ALA Annual was an energizing blur of celebrations... but one experience was so extraordinary I can't not write about it. We all have our pet topics, things we particularly enjoy reading about. My own include Anne Frank, New Orleans, and North Korea. So the opportunity to chat with debut author Sungju Lee, whose memoir about leaving North Korea, Every Falling Star, will be published by Abrams' Amulet this September, was especially thrilling.
In South Korea, there are only 30,000 people who have escaped North Korea, so Sungju is one of a small coterie able to talk about life in the closed society. Funny and thoughtful, Sungju is professionally determined to work towards reunification of Korea through diplomatic channels, and his book for young people sets out his dramatic backstory.
Sungju's book focuses on his experience as a relatively pampered child of privilege who is forced to fend for himself after his family leaves the capital city of Pyongyang. When famine forces his parents to leave to seek food, he takes to the streets, where he and his band of brothers develop their own society and moral code. It concludes when, at long last, Sungju finds his grandfather and eventually, his father, joining him in South Korea.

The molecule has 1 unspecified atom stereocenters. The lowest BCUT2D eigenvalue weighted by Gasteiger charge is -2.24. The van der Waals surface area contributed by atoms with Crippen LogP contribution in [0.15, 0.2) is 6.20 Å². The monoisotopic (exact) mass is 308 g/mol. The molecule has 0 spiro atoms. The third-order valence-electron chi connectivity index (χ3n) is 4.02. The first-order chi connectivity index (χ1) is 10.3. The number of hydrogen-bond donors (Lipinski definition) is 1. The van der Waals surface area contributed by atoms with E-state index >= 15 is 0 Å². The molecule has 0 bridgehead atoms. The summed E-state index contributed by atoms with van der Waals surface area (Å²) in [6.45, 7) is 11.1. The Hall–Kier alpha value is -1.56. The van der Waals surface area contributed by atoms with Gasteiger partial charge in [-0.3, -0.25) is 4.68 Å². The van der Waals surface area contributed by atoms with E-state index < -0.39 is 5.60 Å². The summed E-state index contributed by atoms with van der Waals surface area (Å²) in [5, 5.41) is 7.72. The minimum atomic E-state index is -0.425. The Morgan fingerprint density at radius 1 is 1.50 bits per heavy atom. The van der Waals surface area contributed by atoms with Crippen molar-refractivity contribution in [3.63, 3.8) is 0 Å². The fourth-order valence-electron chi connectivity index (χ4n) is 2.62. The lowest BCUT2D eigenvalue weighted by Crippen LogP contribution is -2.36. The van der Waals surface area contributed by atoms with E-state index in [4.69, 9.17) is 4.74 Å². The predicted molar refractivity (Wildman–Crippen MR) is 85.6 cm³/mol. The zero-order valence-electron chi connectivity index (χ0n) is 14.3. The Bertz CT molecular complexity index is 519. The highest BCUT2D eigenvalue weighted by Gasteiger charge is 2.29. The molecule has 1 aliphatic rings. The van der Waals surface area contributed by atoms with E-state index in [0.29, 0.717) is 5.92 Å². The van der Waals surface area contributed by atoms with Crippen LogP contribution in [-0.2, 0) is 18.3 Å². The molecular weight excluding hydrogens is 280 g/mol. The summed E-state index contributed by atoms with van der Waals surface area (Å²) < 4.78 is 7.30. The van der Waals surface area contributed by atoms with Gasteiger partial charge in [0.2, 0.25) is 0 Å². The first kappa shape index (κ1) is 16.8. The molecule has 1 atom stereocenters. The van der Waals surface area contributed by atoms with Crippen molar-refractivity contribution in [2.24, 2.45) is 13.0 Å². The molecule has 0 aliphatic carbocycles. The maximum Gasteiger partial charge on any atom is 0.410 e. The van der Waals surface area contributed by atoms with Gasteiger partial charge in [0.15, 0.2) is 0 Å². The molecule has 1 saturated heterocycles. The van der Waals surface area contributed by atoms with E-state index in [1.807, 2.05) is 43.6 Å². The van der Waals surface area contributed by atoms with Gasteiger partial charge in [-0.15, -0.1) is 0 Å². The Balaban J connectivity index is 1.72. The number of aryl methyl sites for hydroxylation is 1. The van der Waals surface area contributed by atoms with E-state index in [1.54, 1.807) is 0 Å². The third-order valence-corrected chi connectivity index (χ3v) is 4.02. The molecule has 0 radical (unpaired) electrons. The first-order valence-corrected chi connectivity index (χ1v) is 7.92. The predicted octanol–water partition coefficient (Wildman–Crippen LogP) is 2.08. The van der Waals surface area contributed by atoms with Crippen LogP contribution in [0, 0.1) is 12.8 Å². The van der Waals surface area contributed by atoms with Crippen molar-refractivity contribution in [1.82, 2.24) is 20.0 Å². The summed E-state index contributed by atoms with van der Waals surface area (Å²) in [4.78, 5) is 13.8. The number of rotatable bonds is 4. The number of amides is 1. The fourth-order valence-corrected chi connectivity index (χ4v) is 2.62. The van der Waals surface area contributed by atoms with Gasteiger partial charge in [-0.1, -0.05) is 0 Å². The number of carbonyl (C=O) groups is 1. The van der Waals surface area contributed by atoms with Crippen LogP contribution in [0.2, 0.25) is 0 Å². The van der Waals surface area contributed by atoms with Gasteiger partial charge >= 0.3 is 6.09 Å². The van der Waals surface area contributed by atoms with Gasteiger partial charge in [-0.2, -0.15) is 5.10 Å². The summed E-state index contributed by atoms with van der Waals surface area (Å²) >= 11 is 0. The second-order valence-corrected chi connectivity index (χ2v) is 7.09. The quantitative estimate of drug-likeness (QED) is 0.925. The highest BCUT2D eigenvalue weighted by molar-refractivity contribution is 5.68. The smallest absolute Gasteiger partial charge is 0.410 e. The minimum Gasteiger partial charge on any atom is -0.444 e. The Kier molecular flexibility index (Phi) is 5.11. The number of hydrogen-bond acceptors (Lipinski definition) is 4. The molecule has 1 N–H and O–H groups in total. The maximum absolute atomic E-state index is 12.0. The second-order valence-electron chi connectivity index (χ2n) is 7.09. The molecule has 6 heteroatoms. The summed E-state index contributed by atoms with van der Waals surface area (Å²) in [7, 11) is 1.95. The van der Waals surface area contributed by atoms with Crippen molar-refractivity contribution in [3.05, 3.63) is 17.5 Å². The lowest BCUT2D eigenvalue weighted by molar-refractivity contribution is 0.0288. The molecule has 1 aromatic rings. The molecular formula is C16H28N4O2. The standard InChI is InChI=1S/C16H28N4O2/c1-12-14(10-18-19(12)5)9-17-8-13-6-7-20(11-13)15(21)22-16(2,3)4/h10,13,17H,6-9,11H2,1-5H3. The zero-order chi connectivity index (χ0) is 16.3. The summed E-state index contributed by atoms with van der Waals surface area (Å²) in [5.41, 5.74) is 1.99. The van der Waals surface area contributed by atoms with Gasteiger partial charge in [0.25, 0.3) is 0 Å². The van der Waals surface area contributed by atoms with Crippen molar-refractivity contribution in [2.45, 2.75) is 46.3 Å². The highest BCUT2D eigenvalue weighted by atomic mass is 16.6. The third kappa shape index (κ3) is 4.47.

We spent so much of the evening in Orlando talking about Sungju's experience after leaving North Korea, living in Canada and studying at Warwick, but after reading his book -- it was the first I grabbed after reading nineteen YA novels over the past six days -- has left me wishing I'd ask more about his leaving home. I almost asked him about whether he had to change all his clothes, since that seemed such a part of other accounts I'd read, but it seemed too intimate. It turned out to be a component of his journey, too.
A fascinating read!